On Sharpness, ISO and Shutter Speed

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Jack Hogan
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On Sharpness, ISO and Shutter Speed
5 months ago

Some of this information has appeared in recent posts, but I thought it deserved its own thread.

DPR's improved technique in capturing images for its new Studio Scene includes focus bracketing and controlled lighting, resulting in one of the better databases of systematically collected raw files available for downlonad online. Nevertheless there have been reports of inconsistencies and unexpectedly blurry images which most people (including myself) have almost subconsciously ascribed to either faulty equipment or operator error. Given the vast number of variables, pieces of equipment and information collected there are bound to be some of those. On the other hand, if we take the information for good, we may be able to gain some interesting insights on our gadgets, their performance and testing at large. As some of you know I've been playing with MTF Mapper recently, so in this post I am going to concentrate on MTF50 as an imperfect but convenient indicator of Spatial Resolution quality in the captured information (aka sharpness).

I used the slanted edges in DPR's new Studio Scene's raw files to derive vertical and horizontal MTF50 readings at base ISO in order to get the cleanest reading possible. AFAIK the captures are taken on a tripod, mirror up (where there is one), delayed release, typically at a lens' sharpest aperture, at whatever shutter speed is appropriate for the desired Exposure. The few times that I checked ISOs just above base I saw a tendency for the MTF50 readings to creep up, which I assumed was increased noise messing with MTF Mapper's algorithms. Upon further inspection, it turns out I was wrong.

Here for instance is how the MTF50 readings vary with ISO on a Nikon DF whose sensor has a 'traditional' antialiasing filter:

It doesn't vary much. Here are two more with sensors by a different manufacturer (the D800 applies digital scaling after ISO1600)

Shutter Speeds Correspond to ISO 200-6400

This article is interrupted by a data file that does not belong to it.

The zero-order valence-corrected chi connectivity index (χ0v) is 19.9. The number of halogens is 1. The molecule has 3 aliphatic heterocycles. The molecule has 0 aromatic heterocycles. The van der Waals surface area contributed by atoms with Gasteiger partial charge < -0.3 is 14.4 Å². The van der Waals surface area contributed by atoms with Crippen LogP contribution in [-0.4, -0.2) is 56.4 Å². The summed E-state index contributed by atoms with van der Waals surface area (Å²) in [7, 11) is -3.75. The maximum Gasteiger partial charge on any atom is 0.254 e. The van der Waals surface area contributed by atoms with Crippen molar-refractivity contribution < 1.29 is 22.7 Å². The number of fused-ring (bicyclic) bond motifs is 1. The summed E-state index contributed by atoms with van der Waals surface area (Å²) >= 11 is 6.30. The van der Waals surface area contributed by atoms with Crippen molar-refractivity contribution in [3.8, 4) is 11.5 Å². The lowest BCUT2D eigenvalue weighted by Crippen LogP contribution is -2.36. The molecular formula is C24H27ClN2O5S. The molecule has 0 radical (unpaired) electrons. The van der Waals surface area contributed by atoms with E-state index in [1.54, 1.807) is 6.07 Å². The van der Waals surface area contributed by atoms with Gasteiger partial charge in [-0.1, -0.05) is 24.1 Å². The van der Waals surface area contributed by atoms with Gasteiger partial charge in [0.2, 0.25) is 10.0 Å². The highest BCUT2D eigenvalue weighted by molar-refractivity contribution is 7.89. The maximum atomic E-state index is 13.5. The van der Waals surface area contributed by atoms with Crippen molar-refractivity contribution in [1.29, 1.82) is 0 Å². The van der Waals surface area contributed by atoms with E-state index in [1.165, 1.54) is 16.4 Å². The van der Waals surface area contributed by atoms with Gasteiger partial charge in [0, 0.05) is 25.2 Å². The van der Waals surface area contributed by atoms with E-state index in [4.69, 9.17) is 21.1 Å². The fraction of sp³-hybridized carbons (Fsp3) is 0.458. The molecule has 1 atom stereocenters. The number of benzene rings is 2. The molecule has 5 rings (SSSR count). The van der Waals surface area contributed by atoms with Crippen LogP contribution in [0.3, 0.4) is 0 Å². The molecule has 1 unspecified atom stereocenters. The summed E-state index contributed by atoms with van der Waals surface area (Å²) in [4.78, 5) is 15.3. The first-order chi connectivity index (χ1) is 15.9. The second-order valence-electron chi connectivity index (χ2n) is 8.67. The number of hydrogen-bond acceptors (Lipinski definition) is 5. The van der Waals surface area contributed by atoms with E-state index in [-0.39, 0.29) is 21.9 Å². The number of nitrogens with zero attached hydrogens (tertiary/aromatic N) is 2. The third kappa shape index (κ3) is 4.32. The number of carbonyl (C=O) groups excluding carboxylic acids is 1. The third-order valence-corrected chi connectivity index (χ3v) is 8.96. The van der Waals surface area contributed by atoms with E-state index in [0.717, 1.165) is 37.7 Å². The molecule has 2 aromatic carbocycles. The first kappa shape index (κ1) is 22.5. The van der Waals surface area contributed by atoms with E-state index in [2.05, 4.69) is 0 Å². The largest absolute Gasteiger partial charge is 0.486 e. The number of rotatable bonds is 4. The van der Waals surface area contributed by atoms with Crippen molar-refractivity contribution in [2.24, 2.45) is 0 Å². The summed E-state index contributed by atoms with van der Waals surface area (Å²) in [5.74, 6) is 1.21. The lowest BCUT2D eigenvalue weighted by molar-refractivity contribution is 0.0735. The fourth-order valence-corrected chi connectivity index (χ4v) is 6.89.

And since we are at it here is a more recent camera with a sensor by the same manufacturer as the last two, Sony's A7

The vertical and horizontal readings in previous graphs were within what I think would be the expected accuracy of measurements from different setups (say +/-3% from the average), but obviously something is very different in this case compared to the previous ones - most likely the AA as explained by The_Suede here . It is also clear that MTF Mapper deals with the increasing noise with aplomb, so taking the data for good it is worth investigating some of the imperfections in it.

For instance the dip in performance of the EM5 at base ISO. There have been suggestions that some cameras suffer from obvious shutter shock. Could this be it? Let's take a look at its younger brother, which reportedly shows the issue more clearly

Shutter Speeds correspond to ISO 100-6400

Whoa. Looking at the relative images in the comparometer confirms these results: below 1/320th the EM1's images are definitely blurrier. Shutter Shock, changed lighting, changed positions, changed hardware, misfocus, operator error? And what do we make of that vertical/horizontal crossover?

Steen Bay wondered how the AAless Sony A7r would look next to the AAful A7 above, because the A7 has an electronic shutter while the A7r has a mechanical one.

Interesting. This confirms reports that the A7's images look sharper than the A7r's at some ISOs in the Studio Scene - I (probably incorrectly) thought the A7r's focus had not been peaked properly. And there's that dip again.

I also wondered how the D610 (mechanical shutter) would do against the A7, since its sensor is the same size, it is made by the same manufacturer and it has the same resolution.

The first set of ISOs come from the 'Dim' Studio Scene Setting. The seond from the 'Daylight' setting

Still interesting. The large difference in horizontal and vertical readings is similar to what it was in the A7 - but here we see the inconsistent 'dip' near base ISO and few subsequent stops, which is not there in the A7 with its electronic shutter. The slower shutter speeds are from 'dim light' Studio Scene raw files, to see whether a change in lighting/WB would make a difference. It apparently doesn't.

So I have two initial questions, assuming that the data is valid:

1) What are the practical implications for a photographer of the large spatial resolution differences in the V+H directions seen in the newer sensors measured here ? Will it make a difference whether we look at the final image in portrait vs landscape orientation?

2) Are the dips we see in MTF50 around 1/10th of a second to about 1/300th possibly due to shutter shock - or something else? What implications does this have for people choosing a high resolution camera today?

Everybody's thoughts are welcome.

Jack

Nikon D610 Nikon D800 Nikon Df Olympus E-M1 Sony Alpha 7 Sony Alpha 7R
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